Elizabeth I by… well quite a few people
A fair few artists tried to capture the formidable nature of Henry VIII and Anne Boleyn’s daughter, Elisabeth I. And a fair few succeeded. The Armada Portrait, by an unknown artist, presents Elisabeth as both the demure Virgin Queen and the scourge of the Spanish Armada, resplendently dressed and resting her hand upon a globe. Then there was Isaac Oliver’s Rainbow Portrait, painted around 1600 (three years before her death aged 69) but depicting her as youthful, beautiful and eternal.
Then there were those that tried their hand but, whether through a lack of attention to realism or too much of it, failed to capture last Tudor monarch in the best light. The engraver William Rogers had a good go. But he could do little better than produce what looks like a regal corpse, barely held upright by the bulbous dress ballooning out of her from both sides. Then again, he was the first Englishman to try his hand at engraving so we should probably cut him some slack.
Even less flattering is the frankly terrible portrait above. The fault of the artist was not to be true to form in rendering the aged Elizabeth. Nor was it to allow his work to be ravaged by the sands of time (a great deal of paint is missing from the face and clothes), which he couldn’t have reasonably helped anyway. Where the artist went wrong is that he was using an entirely different model when he started the portrait, as seen by the face just visible where the paint has faded from Elizabeth’s forehead. Oh, and he made Elizabeth look an extra in the Walking Dead.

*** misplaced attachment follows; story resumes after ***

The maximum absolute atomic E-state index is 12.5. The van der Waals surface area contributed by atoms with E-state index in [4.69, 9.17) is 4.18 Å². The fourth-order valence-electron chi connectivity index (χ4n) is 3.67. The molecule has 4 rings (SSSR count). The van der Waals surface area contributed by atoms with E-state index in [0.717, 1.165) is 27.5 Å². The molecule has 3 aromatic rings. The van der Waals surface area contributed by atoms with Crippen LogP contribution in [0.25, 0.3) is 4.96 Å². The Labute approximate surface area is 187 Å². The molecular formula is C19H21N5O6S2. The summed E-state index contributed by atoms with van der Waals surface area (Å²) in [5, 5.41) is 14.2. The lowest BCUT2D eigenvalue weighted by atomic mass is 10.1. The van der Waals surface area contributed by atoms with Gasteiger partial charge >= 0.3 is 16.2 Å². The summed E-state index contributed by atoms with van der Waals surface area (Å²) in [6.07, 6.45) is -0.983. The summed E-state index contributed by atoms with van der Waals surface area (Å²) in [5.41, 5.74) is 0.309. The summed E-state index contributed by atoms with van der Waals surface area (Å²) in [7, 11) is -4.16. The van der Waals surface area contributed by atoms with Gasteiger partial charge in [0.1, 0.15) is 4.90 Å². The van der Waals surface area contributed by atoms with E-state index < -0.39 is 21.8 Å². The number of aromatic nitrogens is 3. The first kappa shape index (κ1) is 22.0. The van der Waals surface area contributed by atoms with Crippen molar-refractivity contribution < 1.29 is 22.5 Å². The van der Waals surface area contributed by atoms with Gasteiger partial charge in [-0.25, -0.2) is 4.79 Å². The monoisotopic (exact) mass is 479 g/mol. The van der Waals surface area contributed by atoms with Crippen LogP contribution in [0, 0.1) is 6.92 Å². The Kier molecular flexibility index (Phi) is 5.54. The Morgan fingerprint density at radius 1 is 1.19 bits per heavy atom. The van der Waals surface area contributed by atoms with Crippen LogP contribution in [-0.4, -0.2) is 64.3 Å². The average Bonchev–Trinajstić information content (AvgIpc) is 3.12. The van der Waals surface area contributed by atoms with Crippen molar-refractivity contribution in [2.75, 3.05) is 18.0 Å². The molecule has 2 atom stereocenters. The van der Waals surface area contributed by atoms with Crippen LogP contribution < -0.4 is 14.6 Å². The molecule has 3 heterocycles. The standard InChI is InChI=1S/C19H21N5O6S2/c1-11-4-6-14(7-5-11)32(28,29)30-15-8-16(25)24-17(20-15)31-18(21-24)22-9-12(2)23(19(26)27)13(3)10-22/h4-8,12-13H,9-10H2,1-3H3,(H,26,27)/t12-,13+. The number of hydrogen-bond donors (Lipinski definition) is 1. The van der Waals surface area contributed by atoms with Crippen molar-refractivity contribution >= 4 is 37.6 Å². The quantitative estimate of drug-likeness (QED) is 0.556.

But that absolutely pales into comparison when seen against the allegorical portrait of Elizabeth above. A Japanese academic has recently argued that this portrait, composed after Elizabeth’s death during the Jacobean Period, is not in fact portraying her negatively. By playing around with conventional themes “Dance of Death”, “Triumph of Death” and “Triumph of Time”, he argues, the painter made the portrait so ambiguous and complex that it could be viewed as a positive, endorsing portrait of the queen looking .
I’m going to call this one out. It was commissioned under Elizabeth’s successor James I whose mother, Mary Queen of Scots, Elizabeth had had beheaded. There may not have been any signs of outright animosity between him and Elizabeth, but I fail to see why he would go out of his way praise her in portraiture, particularly when said portraiture featured a representation of Elizabeth with death literally standing over her shoulder.